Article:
A copy of MARINA’s position paper obtained by BusinessWorld said: “For the shipyard industry, to help sustain the business operation of shipyards until the economy recovers (payment for payroll cost, interest on mortgage obligations, rent, utilities, raw materials etc.), the National Government is proposed to provide a loan through the Development Bank of the Philippines with the following mechanics: payable in five years with low interest rate; no collateral; and lending decision approval of loan should be made within 30 days from date of application.”

It said the approved amount of loan will be “based on the paying capacity and size of business operation” of both shipyards and boatyards.

But under the newly signed Bayanihan II, of the P9.5 billion allotted for the Transportation department, only P2.6 billion will be used to assist the critically impacted businesses in the air, land, and sea sectors. Most of these funds will be used to provide temporary livelihood to displaced workers in the transportation industry and the construction of sidewalks and bicycle lanes.

MARINA Administrator Robert A. Empedrad did not immediately respond to a request for comment.

The law directs the Transportation department to “provide direct cash or loan interest rate subsidy” and “grants for applicable regulatory fees.” The department is likewise directed to “allow substitution of refund option to travel vouchers, provide grants for fuel subsidy and/or digital fare vouchers, as may be necessary.”

MARINA said the Philippines is the 5th largest shipbuilder globally after China, South Korea, Japan, and Germany in terms of the total gross tonnage order book for ship construction in 2018.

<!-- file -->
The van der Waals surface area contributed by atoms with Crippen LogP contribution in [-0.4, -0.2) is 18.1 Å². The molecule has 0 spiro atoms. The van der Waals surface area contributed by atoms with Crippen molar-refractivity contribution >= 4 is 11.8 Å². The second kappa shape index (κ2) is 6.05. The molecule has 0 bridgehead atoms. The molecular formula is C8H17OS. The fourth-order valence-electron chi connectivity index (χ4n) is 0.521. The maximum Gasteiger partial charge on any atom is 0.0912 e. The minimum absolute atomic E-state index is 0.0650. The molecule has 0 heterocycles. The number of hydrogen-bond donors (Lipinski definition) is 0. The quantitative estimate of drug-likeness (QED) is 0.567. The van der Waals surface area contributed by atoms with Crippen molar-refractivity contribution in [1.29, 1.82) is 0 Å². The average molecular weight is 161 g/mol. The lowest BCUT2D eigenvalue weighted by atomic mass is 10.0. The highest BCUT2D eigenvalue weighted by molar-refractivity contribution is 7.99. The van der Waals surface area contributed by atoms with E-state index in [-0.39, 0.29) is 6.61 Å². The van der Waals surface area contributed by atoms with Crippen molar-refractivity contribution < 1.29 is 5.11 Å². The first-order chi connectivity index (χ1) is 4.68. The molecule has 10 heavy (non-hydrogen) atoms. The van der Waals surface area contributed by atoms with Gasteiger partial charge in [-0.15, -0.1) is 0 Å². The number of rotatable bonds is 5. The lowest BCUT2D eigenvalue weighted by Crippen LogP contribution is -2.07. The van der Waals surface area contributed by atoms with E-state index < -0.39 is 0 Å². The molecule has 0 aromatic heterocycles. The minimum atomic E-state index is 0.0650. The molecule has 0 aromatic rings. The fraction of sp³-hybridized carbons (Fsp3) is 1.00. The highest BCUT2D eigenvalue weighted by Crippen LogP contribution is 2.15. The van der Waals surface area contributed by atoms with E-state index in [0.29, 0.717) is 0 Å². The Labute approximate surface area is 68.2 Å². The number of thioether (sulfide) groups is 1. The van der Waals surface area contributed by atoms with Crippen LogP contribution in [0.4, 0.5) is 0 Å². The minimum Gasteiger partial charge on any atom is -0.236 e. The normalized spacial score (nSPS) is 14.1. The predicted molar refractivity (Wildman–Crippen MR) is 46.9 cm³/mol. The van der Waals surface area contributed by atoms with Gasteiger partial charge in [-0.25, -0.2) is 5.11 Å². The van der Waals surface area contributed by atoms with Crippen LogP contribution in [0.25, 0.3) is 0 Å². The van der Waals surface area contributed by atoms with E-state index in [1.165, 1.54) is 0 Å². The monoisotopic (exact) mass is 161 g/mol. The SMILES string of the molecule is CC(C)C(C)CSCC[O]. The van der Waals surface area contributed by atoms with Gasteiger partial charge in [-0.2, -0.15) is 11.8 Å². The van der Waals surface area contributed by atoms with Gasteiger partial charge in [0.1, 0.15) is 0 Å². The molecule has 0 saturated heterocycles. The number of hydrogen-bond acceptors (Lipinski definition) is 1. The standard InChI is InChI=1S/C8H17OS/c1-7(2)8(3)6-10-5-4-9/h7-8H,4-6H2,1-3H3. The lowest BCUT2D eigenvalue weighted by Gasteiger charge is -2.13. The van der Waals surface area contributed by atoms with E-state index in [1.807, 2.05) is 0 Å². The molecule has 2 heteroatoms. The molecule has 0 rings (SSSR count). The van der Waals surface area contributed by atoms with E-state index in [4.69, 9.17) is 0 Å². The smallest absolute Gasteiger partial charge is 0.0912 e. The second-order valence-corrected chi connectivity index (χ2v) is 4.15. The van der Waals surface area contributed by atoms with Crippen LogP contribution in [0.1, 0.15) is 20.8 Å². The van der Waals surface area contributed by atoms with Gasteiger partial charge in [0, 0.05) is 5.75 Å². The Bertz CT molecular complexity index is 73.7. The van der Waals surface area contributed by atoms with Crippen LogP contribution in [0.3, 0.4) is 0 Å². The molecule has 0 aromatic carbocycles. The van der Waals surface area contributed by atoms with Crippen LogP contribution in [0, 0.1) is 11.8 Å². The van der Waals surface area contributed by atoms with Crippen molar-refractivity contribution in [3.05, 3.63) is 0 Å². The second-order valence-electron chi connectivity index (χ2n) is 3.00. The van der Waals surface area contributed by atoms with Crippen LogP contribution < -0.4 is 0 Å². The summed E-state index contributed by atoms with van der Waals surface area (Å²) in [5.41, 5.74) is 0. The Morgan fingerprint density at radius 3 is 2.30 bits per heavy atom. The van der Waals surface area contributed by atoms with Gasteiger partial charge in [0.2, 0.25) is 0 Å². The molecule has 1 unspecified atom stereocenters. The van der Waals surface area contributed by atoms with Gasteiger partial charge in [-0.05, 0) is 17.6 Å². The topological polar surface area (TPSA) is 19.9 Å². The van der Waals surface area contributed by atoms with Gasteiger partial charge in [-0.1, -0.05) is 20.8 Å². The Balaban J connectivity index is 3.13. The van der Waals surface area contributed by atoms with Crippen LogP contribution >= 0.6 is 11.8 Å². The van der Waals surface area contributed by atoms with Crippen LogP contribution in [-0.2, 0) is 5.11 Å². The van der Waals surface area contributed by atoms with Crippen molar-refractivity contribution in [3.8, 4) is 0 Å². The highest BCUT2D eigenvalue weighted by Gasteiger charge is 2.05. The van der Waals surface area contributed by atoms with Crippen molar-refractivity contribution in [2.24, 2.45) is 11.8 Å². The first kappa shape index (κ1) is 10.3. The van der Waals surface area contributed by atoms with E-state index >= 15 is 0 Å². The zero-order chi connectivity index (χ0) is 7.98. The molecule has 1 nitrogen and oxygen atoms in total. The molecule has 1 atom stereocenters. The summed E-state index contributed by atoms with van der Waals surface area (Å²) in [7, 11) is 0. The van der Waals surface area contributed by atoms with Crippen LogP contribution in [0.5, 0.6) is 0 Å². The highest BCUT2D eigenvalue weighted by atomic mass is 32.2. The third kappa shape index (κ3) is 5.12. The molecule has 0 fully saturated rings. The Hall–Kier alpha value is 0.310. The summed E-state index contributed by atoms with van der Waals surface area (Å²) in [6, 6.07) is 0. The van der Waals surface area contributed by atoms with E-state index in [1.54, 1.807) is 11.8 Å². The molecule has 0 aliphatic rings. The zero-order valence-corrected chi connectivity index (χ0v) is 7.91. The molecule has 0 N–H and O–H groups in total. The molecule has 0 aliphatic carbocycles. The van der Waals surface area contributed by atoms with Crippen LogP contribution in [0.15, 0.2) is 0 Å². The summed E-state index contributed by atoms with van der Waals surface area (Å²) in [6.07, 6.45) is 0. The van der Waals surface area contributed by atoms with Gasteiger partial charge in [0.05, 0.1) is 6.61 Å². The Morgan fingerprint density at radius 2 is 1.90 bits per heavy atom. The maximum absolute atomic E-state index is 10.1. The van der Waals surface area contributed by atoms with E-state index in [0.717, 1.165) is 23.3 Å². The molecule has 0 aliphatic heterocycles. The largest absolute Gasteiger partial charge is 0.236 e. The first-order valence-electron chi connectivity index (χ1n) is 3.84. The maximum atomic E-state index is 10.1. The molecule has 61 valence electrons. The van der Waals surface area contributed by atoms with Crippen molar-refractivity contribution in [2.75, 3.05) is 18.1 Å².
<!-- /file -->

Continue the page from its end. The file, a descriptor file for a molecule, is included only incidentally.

Philippine shipbuilders had manufactured 2,161 ships in 2017, 61% higher from 1,354 ships built in 2011, it added.

There are 117 registered shipbuilding and ship repair entities in the Philippines as of Dec. 2019, according to MARINA’s website. Only 6% are capable of building and repairing big ships with a minimum length of 130 meters. Majority or 79% build and repair ships with a maximum length of 80 meters.

According to a study by the Duke University Center on Globalization, Governance and Competitiveness (Duke CGGC), revenue of domestic shipyards as of 2016 ranged from about $50,000 to $8.8 million, 90% came from repair rather than shipbuilding.

ShAP’s Mr. Carlos said local shipyards have had difficulty in penetrating the export market.

“Export is a challenging market nowadays unless you have a niche… or a specific client base where you are able to exercise some kind of a competitive advantage. There’s a particular pattern worldwide that seems to push for domestically grown or domestically produced products,” he explained.

Josefa Slipways’ Mr. Balajadia said local shipbuilders should partner with foreign shipyards if they want to secure overseas orders.

But with the ongoing pandemic, it doesn’t matter anymore whether the vessels are for local or export, as domestic shipbuilders are only interested in surviving, Mr. Carlos said.

“I think it’s important for us to look at the domestic requirements of both the Navy, the Coast Guard, the fishing industry, the transport industry, and even the private pleasure vessel or private work vessel industry,” he added.